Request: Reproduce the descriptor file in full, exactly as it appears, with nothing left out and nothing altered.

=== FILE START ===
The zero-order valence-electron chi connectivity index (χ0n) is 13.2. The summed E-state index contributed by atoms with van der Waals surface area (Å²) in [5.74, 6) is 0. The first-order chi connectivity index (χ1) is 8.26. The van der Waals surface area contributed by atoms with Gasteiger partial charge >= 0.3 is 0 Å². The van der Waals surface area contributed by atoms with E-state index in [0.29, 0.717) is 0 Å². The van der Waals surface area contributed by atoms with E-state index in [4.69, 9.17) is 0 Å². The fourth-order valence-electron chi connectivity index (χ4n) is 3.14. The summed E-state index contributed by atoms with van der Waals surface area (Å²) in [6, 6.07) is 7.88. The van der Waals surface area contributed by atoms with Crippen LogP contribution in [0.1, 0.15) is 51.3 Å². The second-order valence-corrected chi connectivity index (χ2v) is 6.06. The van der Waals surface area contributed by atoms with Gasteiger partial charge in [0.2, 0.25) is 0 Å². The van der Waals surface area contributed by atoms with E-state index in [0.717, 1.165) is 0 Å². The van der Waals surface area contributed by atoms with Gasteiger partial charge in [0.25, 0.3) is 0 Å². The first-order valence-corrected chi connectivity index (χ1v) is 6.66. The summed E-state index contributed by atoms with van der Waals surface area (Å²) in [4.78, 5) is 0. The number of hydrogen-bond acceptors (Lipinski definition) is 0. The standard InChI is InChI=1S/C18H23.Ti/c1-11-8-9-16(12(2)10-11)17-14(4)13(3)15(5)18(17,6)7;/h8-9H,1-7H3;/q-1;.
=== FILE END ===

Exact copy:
The zero-order valence-electron chi connectivity index (χ0n) is 13.2. The summed E-state index contributed by atoms with van der Waals surface area (Å²) in [5.74, 6) is 0. The first-order chi connectivity index (χ1) is 8.26. The van der Waals surface area contributed by atoms with Gasteiger partial charge >= 0.3 is 0 Å². The van der Waals surface area contributed by atoms with E-state index in [0.29, 0.717) is 0 Å². The van der Waals surface area contributed by atoms with E-state index in [4.69, 9.17) is 0 Å². The fourth-order valence-electron chi connectivity index (χ4n) is 3.14. The summed E-state index contributed by atoms with van der Waals surface area (Å²) in [6, 6.07) is 7.88. The van der Waals surface area contributed by atoms with Crippen LogP contribution in [0.1, 0.15) is 51.3 Å². The second-order valence-corrected chi connectivity index (χ2v) is 6.06. The van der Waals surface area contributed by atoms with Gasteiger partial charge in [0.2, 0.25) is 0 Å². The van der Waals surface area contributed by atoms with E-state index in [0.717, 1.165) is 0 Å². The van der Waals surface area contributed by atoms with Gasteiger partial charge in [0.25, 0.3) is 0 Å². The first-order valence-corrected chi connectivity index (χ1v) is 6.66. The summed E-state index contributed by atoms with van der Waals surface area (Å²) in [4.78, 5) is 0. The number of hydrogen-bond acceptors (Lipinski definition) is 0. The standard InChI is InChI=1S/C18H23.Ti/c1-11-8-9-16(12(2)10-11)17-14(4)13(3)15(5)18(17,6)7;/h8-9H,1-7H3;/q-1;.